Patrick McCoy's Reviews > The Secret Agent: A Simple Tale

The Secret Agent by Joseph Conrad
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Oct 13, 11

bookshelves: classics

Ever since 9/11 there have been many a reference to Joseph Conrad's The Secret Agent, which has piqued my interest. I saw a cheap copy and picked it up recently and read it. I've read a couple of Conrad novels before (The Hear of Darkness and Lord Jim), but it has been a long time. The 19th century pacing that requires time to introduce and flesh out the main characters and set up the action. In this novel it takes almost 2/3 of the novel to achieve this goal, despite the fact that the novel is based on a simple newspaper clipping about a bombing gone bad. After that the plot runs much more smoothly and quickly. However, most of the characters are largely unsympathetic from the diplomats to the police and anarchists. There's a good comic scene at the embassy where Mr. Valdmir gives it to his spy Mr. Verloc. The menacing Professor is the character that has been most referred to in these dangerous times due to his steadfast fanaticism. He goes about with an explosive device attached to him just in case of an emergency:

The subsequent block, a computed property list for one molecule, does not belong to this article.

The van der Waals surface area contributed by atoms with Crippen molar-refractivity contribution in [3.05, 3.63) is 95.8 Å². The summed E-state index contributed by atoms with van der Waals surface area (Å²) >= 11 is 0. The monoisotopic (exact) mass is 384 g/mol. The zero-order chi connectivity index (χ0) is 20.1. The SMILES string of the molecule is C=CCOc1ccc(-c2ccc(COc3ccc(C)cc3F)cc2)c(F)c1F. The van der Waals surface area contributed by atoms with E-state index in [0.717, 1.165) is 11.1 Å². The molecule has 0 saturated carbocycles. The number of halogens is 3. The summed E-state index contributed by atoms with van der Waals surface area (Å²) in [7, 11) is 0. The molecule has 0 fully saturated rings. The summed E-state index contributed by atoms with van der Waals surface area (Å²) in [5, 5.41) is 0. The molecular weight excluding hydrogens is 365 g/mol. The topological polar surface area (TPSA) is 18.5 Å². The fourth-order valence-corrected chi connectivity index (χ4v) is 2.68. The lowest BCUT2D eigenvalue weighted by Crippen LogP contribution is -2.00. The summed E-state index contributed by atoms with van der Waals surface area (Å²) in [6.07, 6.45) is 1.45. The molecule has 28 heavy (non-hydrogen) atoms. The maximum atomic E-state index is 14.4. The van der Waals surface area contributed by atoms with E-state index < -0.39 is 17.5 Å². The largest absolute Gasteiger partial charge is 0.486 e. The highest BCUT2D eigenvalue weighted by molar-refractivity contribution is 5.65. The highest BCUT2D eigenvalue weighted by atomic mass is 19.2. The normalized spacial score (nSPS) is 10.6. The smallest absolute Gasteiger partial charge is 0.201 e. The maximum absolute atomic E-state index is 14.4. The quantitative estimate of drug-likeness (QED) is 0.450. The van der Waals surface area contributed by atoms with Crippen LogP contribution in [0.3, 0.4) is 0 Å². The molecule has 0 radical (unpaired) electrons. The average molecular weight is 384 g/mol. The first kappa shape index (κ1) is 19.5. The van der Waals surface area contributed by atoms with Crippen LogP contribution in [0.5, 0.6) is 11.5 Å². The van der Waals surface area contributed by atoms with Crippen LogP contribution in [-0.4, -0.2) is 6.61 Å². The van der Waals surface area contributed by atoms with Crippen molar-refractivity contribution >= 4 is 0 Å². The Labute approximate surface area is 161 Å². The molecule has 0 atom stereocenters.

And the incorruptible Professor walked too, averting his eyes from the odious multitude of mankind. He had no future. He disdained it . He was a force. His thoughts ceased the images of ruin and destruction. He walked frail, insignificant, shabby, miserable- and terrible in the simplicity of his idea calling madness and despair to the regeneration of the world. Nobody looked at him. He passed on unsuspected and deadly, like a pest in the street full of men.

Espionage gives way to domestic tragedy in the end. But the most interesting aspect of this novel for me lies in the origin the fact that the west has been dealing with terrorists for more than 100 years. In the after word, Conrad refers to the dynamite crisis of the 1880s. It's hard to imagine that this novel was shocking in its day. It is also well-known that Graham Green was a admirer of Conrad and was influenced by this novel when writing his own espionage novels and has been said to have used the Assistant Police Chief as a model for some of his own characters. It wasn't an easy read, but there were some excellent passages.

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